My first encounter with ghee was in a dish that my community, the Parsis, call dhandar (dhun-daar), or what I like to call the dal for all seasons and all reasons. There’s not much to it. It’s made by combining tuvar dal (yellow split pigeon pea lentils), turmeric, salt and water and boiling it until it becomes a delicious pot of golden goodness.
But I’m digressing. Because what makes dal magic, and I’m going to go as far as to say what makes any dish magic, is the ghee. Mum raised me on a steady diet of ghee. It was in my bowl of white rice as a toddler, in the simple vegetable dishes she packed for school lunches and even in all the desserts I loved!
So what is ghee? Essentially, it’s clarified butter cooked for ages until the milk solids separate. The long and slow clarifying process removes casein and lactose, making ghee suitable for the dairy-sensitive.
Making ghee at home is tedious but straightforward. In 90s India, when milk was naturally creamy and packaged fresh cream or unsalted butter wasn’t a thing, the process started a month before you needed the ghee.
Our daily packet of fresh, unpasteurised milk would arrive at 6pm. Granny would empty the bag into her saucepan reserved for milk and boil it. As the milk cooled, the cream would float on the top. She’d scoop the cream off into another container, collecting four to five tablespoons each day. When the container was full, she’d wait for a Sunday afternoon when the home was quiet and get the ghee going.
She’d sit on a chair and do her cross-stitch while watching the stove to make sure the cream boiled without boiling over. The cream would simmer at low heat for two to three hours until a thick, nutty, caramelised aroma filled the home. The white cream would have turned into delicious golden nectar with the milk solids sinking to the bottom of the saucepan. You knew then the ghee was ready to be strained so that all the water could be removed and it become shelf stable.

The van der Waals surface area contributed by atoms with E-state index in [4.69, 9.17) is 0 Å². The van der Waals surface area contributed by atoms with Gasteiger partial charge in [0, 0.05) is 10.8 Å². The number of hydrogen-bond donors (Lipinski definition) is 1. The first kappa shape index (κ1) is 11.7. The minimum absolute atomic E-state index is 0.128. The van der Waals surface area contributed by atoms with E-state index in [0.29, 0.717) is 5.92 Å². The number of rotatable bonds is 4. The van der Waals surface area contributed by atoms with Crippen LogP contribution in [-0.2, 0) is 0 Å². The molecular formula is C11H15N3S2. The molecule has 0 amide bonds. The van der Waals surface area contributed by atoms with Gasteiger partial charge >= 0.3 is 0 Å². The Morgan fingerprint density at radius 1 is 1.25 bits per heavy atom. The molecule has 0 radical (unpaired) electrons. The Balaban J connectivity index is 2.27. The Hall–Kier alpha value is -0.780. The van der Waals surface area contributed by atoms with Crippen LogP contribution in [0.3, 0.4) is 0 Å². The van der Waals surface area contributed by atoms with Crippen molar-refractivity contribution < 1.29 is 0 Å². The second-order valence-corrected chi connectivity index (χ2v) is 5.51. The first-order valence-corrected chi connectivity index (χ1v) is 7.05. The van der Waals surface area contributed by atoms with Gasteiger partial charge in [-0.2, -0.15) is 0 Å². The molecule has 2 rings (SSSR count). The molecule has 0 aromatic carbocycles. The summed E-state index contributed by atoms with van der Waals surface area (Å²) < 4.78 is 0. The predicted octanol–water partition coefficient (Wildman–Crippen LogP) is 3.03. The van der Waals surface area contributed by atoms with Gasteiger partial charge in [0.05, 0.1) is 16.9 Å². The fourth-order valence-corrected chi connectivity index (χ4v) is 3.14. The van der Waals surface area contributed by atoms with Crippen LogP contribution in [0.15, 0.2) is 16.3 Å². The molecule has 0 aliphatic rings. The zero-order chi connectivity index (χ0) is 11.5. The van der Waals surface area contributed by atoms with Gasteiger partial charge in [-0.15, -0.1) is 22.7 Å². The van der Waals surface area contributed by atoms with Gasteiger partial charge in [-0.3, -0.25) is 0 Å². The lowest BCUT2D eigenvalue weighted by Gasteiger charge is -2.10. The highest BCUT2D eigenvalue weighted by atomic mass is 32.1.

Because ghee is cooked long and slow, it’s rich in vitamin E, vitamin A and antioxidants. In addition, it may have anti-inflammatory properties and has a very high smoke point. So for my fellow millennials, ghee is the avocado on toast of fats, except that it has been used in Indian cooking for thousands of years.
Many Hindu Indians refer to ghee as the sacred fat because it’s offered on altars and used as food for the gods for centuries.
Me? I call it a sacred fat because blooming your spices in ghee compared to other processed oils like sunflower or rapeseed creates a flavour miracle like no other. Think cooking with butter and multiply that by five (I’d say 10, but I have a few French friends who might get offended).
Recently, I made a spaghetti aglio e olio where I replaced the gentle flavours of olive oil, red pepper flakes and lemon with ghee, garlic, cumin and mustard seeds. The Italians might hate me, but my spaghetti got a whole lot tastier.
Summer is barbecue season, and marinating my snapper in a tadka of ghee, mustard seeds, fenugreek seeds and broken chilli was the best idea I’ve had all year. I’ve also started incorporating ghee into my savoury baking, and my cheese scones have never tasted better.
Anywhere you could add butter, I suggest you try ghee. Because oh ghee, I love thee.
Our Spiced Ghee is also better known as tadka or tempering. Made with locally sourced ghee, our tadka can be used anywhere you'd normally use oil or butter. It is especially magical in soups, dahl and stews. Wheat free |… read more